METHODS: A double-blind, placebo-regimen controlled clinical study was conducted to assess the efficacy and tolerability of a novel comprehensive hydroquinone-free and retinol-free serum (LYT2) in Japanese subjects presenting with moderate to severe facial hyper- pigmentation. Subjects were randomized to receive LYT2 plus a sunscreen placebo regimen or only the sunscreen placebo regimen. Clinical assessments for overall hyperpigmentation and skin tone evenness by the blinded investigator and standardized digital photography were conducted at all visits (baseline and weeks 4, 8, and 12).
RESULTS: Thirty-five female and male subjects aged 37-67 years completed the twelve-week study. Subjects treated with LYT2 showed early signi cant reductions in both mean overall hyperpigmentation and skin tone evenness scores at week 4, with continuing significant reductions through week 12. LYT2 showed significantly greater improvements in skin tone evenness scores compared to the sunscreen placebo regimen at weeks 4 and 12. Standardized digital photographs support the overall improvements observed by the investigator. Both treatments were well-tolerated with mean tolerability scores remaining mild or below throughout the study duration. DISCUSSION: LYT2 combines multiple ingredients that modulate several key biochemical pathways in melanogenesis to work on multiple types of pigmentary conditions in people of various ethnic origins. In a previous multi-ethnic study, LYT2 showed clinical efficacy in African American, Hispanic, and Caucasian sub-groups. The present study supports the efficacy and tolerability of LYT2 in improving the appearance of facial hyperpigmentation in Japanese subjects.
J Drugs Dermatol. 2017;16(1):36-40.
Jonathan M. Sykes MD,a Amir Allak MD MBA,a and Brian Klink MDb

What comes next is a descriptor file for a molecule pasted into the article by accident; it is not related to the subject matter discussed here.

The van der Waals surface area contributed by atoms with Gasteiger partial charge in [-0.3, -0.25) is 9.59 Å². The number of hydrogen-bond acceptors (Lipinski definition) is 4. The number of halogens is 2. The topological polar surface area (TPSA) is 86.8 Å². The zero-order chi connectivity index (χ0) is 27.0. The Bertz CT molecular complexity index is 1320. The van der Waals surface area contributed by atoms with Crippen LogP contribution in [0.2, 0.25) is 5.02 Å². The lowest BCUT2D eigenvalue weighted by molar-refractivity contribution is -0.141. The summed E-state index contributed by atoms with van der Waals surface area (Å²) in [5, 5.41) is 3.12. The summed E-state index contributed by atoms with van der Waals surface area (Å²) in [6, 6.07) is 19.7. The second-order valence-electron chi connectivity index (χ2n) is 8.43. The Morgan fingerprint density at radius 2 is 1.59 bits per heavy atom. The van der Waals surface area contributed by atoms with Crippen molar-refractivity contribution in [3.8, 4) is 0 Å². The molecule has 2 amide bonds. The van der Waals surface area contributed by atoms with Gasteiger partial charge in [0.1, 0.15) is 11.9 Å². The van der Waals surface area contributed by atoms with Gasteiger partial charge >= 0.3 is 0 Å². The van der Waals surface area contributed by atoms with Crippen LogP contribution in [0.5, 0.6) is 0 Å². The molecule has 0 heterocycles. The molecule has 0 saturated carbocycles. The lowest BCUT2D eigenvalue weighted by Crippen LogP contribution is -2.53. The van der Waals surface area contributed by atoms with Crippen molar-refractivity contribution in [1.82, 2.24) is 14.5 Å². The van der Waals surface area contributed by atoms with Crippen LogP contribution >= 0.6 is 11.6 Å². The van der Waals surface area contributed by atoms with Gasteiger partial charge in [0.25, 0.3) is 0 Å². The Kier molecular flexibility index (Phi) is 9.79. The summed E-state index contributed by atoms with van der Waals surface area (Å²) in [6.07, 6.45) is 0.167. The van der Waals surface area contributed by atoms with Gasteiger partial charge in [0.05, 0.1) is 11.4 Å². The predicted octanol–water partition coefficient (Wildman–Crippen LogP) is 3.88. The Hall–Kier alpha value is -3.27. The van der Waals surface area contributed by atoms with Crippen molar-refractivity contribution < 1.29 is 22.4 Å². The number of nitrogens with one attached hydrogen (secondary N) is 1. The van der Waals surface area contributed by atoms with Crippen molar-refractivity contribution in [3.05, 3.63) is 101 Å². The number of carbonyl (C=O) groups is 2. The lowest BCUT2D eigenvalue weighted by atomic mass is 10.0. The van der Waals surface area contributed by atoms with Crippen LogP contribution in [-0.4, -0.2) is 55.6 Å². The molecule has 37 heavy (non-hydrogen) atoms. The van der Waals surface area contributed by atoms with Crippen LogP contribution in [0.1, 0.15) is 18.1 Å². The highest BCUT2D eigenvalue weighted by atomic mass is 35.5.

Deoxycholic acid (KybellaTM, Allergan Pharmaceuticals, Irvine, CA) is a novel injectable treatment used for the cosmetic reduction of redundant submental fat. By inducing adipose cell lysis, the soft tissue alteration induces subsequent contour change and sharpening of the cervicomental angle.The safety and efficacy have been well established in several prospective clinical trials and subsequent FDA approval for this purpose. This has provided an effective and less invasive alternative to surgical liposuction with virtually no recovery time and less overall discomfort. Given its success for use in this context, a logical step would be to extrapolate to other regions of the body where cosmetic deformity is caused by excessive adipose tissue. In the current article, the authors propose potential options for further use in various targeted areas where subcutaneous fat may be amenable to reduction with deoxycholic acid injection, understanding that such uses would be off-label and require an understanding of the regional anatomy and possible complications.
J Drugs Dermatol. 2017;16(1):43-46.
Laura Schilling MD,a Nazanin Saedi MD,a and Robert Weiss MDb